“The new poverty measure that many people thought was going to be an improvement, in terms of figuring out who we should call ‘poor’ doesn’t seem to be an improvement,’’ says Meyer.
They say the supplemental measure is effective in accounting for after-tax income and non-cash benefits but doesn’t sort out the poorest and includes better-off people.
From a news release from the University of Chicago, where Meyer does his research:
“Meyer and Sullivan find their consumption-based measure better captures more of the most disadvantaged than those based on income, because it accounts for savings usage, ownership of durable goods, access to credit and the use of anti-poverty programs. The most disadvantaged families all appear to report their consumption more accurately than income.’’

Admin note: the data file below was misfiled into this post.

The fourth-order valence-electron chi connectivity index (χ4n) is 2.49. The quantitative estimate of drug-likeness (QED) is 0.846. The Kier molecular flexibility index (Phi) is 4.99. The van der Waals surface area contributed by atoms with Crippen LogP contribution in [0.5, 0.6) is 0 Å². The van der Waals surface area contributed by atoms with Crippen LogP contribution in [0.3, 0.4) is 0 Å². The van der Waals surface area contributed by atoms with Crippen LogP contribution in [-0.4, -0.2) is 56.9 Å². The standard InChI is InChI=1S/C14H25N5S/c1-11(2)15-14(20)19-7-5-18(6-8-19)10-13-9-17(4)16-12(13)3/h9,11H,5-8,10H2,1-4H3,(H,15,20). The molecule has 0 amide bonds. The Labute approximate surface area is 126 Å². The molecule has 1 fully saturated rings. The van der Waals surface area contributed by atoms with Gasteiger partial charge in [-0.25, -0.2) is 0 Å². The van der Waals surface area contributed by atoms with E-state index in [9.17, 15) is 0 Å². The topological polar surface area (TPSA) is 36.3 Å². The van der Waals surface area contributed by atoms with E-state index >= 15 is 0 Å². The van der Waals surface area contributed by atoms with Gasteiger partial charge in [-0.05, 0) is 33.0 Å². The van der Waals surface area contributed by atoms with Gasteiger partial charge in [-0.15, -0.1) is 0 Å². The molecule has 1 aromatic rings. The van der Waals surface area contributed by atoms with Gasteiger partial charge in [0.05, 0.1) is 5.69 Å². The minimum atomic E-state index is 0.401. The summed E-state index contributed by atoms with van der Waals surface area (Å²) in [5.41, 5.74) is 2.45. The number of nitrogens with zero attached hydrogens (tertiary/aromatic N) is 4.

But University of Minnesota economist Maria Hanratty from the Humphrey School of Public Affairs calls the supplemental measure “pretty good,’’ though being only a year old, it is difficult to analyze to any great degree, she says.
She applauds such definitions so society can determine whether so-called safety net benefits are working. That speaks to the role of government, she says, in determining: Are we doing enough to help the poor?
Adds Arzamendia, even Meyer and Sullivan say, and she quotes to me from their writings: “[T]he selection of a poverty cutoff is inherently arbitrary, so the finding that the poverty rate as calculated by the Supplemental Poverty Measures exceeds the official rate is a subjective or political decision, not a scientific one.’’
Still, she says, the Supplemental Poverty Measure “a step in the right direction.’’ Those numbers are due later this fall.